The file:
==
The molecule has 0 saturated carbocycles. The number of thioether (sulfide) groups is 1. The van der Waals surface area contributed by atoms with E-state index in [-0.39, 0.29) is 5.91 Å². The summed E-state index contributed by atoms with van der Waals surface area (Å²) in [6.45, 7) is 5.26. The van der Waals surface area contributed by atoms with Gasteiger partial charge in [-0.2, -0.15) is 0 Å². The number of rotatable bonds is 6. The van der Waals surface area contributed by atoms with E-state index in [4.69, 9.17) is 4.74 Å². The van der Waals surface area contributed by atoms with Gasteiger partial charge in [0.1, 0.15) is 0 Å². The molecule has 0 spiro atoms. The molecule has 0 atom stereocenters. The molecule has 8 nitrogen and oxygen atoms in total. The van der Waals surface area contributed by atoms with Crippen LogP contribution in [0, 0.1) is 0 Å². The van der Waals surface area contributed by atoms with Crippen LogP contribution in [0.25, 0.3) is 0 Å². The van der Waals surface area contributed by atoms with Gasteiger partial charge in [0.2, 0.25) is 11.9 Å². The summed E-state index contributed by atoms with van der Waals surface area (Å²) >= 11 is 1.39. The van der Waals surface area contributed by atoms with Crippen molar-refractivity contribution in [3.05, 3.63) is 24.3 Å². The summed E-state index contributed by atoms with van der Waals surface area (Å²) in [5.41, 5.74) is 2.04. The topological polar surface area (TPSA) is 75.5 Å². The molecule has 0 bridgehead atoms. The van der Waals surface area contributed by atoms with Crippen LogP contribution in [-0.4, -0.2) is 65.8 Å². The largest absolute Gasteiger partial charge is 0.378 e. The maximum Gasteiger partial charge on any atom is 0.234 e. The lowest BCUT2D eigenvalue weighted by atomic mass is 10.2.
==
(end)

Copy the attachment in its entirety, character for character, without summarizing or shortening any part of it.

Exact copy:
The molecule has 0 saturated carbocycles. The number of thioether (sulfide) groups is 1. The van der Waals surface area contributed by atoms with E-state index in [-0.39, 0.29) is 5.91 Å². The summed E-state index contributed by atoms with van der Waals surface area (Å²) in [6.45, 7) is 5.26. The van der Waals surface area contributed by atoms with Gasteiger partial charge in [-0.2, -0.15) is 0 Å². The number of rotatable bonds is 6. The van der Waals surface area contributed by atoms with E-state index in [4.69, 9.17) is 4.74 Å². The van der Waals surface area contributed by atoms with Gasteiger partial charge in [0.1, 0.15) is 0 Å². The molecule has 0 spiro atoms. The molecule has 0 atom stereocenters. The molecule has 8 nitrogen and oxygen atoms in total. The van der Waals surface area contributed by atoms with Crippen LogP contribution in [0, 0.1) is 0 Å². The van der Waals surface area contributed by atoms with Crippen LogP contribution in [0.25, 0.3) is 0 Å². The van der Waals surface area contributed by atoms with Gasteiger partial charge in [0.2, 0.25) is 11.9 Å². The summed E-state index contributed by atoms with van der Waals surface area (Å²) >= 11 is 1.39. The van der Waals surface area contributed by atoms with Crippen molar-refractivity contribution in [3.05, 3.63) is 24.3 Å². The summed E-state index contributed by atoms with van der Waals surface area (Å²) in [5.41, 5.74) is 2.04. The topological polar surface area (TPSA) is 75.5 Å². The molecule has 0 bridgehead atoms. The van der Waals surface area contributed by atoms with Crippen LogP contribution in [-0.4, -0.2) is 65.8 Å². The largest absolute Gasteiger partial charge is 0.378 e. The maximum Gasteiger partial charge on any atom is 0.234 e. The lowest BCUT2D eigenvalue weighted by atomic mass is 10.2.